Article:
The vibe here is low-key, befitting of the 'burbs. When I arrived on a Friday night, there were about thirty or so folks merrily drinking at picnic tables set up around the tap room, with a local food truck parked outside for snacks. However, the camaraderie here is incredible. The brewers are friendly and fun, and several who were not even on shift showed up just to hang out. The staff have no problem popping a squat right next to you and sharing a beer.

Port City’s whole attitude is that good things come in small batches. Quality over quantity is the rule of the day, so if you’re looking for a big selection, this is not the spot for you. The brewery has five steadies, five seasonals and five “occasionals.” The place is still in start-up mode, and the brewers are quick to let you know that things fly fast and loose here. 

“We’re pretty punk rock,” said Jonathan, the head brewer. Innovation is one of the brewery’s strengths, especially when it comes to sustainability. For example, all the bottles are made from sea glass from Virginia beaches. Additionally, the trademarked Hopzooka is one of their major innovations, and a big coup for the brewing industry. This patent pending device uses CO2 to force hops into the fermenter without exposing the beer inside to oxygen. Pretty groovy.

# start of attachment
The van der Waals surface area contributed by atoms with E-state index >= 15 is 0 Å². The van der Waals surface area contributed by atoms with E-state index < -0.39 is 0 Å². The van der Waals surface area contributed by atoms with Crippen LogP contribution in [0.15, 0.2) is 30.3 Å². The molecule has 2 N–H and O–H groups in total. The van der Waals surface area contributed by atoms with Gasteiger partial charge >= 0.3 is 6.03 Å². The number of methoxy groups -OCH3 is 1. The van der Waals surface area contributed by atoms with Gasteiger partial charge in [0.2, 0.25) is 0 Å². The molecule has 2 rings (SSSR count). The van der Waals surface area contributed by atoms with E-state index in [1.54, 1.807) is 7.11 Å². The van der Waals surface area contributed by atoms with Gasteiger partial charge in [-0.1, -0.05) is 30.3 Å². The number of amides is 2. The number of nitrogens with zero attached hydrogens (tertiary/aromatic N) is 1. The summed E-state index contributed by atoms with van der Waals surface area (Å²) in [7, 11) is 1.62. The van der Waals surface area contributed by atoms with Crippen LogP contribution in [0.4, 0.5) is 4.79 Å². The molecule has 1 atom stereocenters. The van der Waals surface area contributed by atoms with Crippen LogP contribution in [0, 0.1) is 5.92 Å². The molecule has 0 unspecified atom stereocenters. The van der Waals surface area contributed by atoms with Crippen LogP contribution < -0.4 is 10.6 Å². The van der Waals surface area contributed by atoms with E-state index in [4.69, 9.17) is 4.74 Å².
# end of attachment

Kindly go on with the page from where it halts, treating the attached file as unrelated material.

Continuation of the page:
Hopzooka baby!

Now, onto the beer:
  • My first recommendation is the Optimal Wit. It’s a Belgian “Wit Bier,” which means it has that carb-a-licious wheat taste, but with the faintest hint of orange in here. This is a solid kitchen table beer - one to add to your weekly grocery list for sure. And if you need more proof of its tastiness, Optimal Wit won the Gold Medal at The 2013 Great American Beer Festival. 
  • My second recommendation is a seasonal called Long Black Veil. Prepare to be spooked: Long Black Veil is a dark, dark beer full of dark malt, hops and an even darker back story. The beer was inspired by a local ghost story about a bizarre woman called the “Female Stranger.” As the story goes, in 1816 a ship arrived from the West Indies in the port of Alexandria with a British man and his wife aboard. The couple had fallen ill, and for an unknown reason, the woman wore a thick black veil to hide her face. Having crossed the town looking for shelter, the couple moved into the local inn. For two whole months, the husband never left his wife’s bedside, and no one in the town ever found out who she was. She died on October 14th, and her husband fled in the night, without a soul ever knowing the woman’s identity. Some say it was Theodosia Burr, daughter of Vice President Aaron Burr. Some say it was Napoleon Bonaparte, escaping exile. The truth remains a mystery, and the Female Stranger’s grave lies in Alexandria’s St. Paul’s Cemetery, a stone’s throw away from the brewery itself. Have chills yet? If that doesn’t give it to you, the bite in this hoppy beer sure will! 

The five essentials at Port City. 

Photo credit: Virginia Tourism Corporation/Sarah Hauser

There you have it. Two very different breweries, each with its own distinctly Washingtonian charm. That's two down and seven to go here in the District. In the meantime, I’m off to grab a beer. Cheers from our Nation’s Capitol!